U.S. Sen. Lindsey Graham, among the Republican presidential candidates close to the pro-Israel community, withdrew from the race for the nomination.
Graham was never able to breach more than the low single digits in his bid for the nomination. The field has had as many as 18 candidates.
“I’m going to suspend my campaign,” the South Carolina senator told CNN on Monday. “I’ve hit a wall here.”
Graham predicted that whoever emerges as the Republican nominee would adopt the policy he embraces in confronting the Islamic State terrorist group – a U.S.-led coalition that would necessitate the participation of American ground troops. He offered his services to the winning presidential candidate, including Hillary Rodham Clinton, the likely Democratic nominee.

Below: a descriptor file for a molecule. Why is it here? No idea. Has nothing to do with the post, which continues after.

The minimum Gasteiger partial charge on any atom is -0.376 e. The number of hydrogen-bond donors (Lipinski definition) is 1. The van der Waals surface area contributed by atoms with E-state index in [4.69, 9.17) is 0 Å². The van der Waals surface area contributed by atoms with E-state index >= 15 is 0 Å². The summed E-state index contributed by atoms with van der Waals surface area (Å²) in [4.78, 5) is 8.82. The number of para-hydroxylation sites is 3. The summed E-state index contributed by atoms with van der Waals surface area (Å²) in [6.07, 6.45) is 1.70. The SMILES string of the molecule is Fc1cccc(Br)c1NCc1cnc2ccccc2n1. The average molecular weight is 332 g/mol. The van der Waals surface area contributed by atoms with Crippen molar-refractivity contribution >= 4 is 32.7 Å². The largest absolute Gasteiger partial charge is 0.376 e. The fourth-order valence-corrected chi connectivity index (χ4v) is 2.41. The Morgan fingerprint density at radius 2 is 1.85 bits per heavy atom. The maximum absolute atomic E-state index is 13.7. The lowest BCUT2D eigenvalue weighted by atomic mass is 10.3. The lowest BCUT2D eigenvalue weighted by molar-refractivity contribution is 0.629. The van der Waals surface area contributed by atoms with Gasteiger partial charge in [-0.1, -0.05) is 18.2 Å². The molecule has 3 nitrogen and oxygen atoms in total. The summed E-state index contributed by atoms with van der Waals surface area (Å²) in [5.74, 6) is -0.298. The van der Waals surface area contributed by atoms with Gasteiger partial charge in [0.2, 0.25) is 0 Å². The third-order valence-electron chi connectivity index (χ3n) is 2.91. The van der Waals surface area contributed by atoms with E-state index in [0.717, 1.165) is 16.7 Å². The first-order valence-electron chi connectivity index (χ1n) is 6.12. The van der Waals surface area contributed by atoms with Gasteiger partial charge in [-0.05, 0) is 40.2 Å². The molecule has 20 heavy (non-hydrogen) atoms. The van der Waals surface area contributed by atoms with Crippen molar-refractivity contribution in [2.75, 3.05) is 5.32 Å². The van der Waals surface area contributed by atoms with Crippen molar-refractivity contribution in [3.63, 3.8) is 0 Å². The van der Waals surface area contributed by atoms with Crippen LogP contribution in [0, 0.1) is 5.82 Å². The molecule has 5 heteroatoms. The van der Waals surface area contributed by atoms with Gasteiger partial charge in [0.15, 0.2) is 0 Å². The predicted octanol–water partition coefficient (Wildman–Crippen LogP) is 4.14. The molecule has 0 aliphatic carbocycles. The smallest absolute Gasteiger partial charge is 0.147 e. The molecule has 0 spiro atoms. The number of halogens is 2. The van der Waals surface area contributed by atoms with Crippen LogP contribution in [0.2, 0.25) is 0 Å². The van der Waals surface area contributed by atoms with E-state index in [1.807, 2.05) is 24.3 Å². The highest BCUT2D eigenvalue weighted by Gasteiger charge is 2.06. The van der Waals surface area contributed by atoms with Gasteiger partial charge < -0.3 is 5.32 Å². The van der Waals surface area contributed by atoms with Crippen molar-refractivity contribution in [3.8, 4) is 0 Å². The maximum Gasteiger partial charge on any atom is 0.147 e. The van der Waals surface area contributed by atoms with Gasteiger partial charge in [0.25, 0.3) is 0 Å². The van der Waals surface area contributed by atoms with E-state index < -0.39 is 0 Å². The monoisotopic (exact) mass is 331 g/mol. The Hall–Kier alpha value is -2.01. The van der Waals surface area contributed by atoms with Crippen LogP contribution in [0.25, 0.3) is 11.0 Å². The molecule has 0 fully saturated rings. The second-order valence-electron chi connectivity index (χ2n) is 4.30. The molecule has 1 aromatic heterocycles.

“We’ve fallen short here, but the fight continues,” Graham said. “To those who are doing the fighting, I want to be your voice. To those in the Republican Party who want to win, check my plan out.
“Hillary, if you get to be president, I’ll help you where I can. I hope you’re not. But if you are, I’ll be there to help you win a war we can’t afford to lose.”
Graham has long been a pro-Israel leader in the Senate and has forged close ties with an array of pro-Israel groups. He is attractive to Republican Jews not just for his pro-Israel credentials, but for his relative moderation on a range of other issues. He has been the most outspoken GOP candidate criticizing front-runner Donald Trump for calling for a ban on Muslims entering the United States.
Graham once joked that if elected president, he could well form the first all-Jewish Cabinet.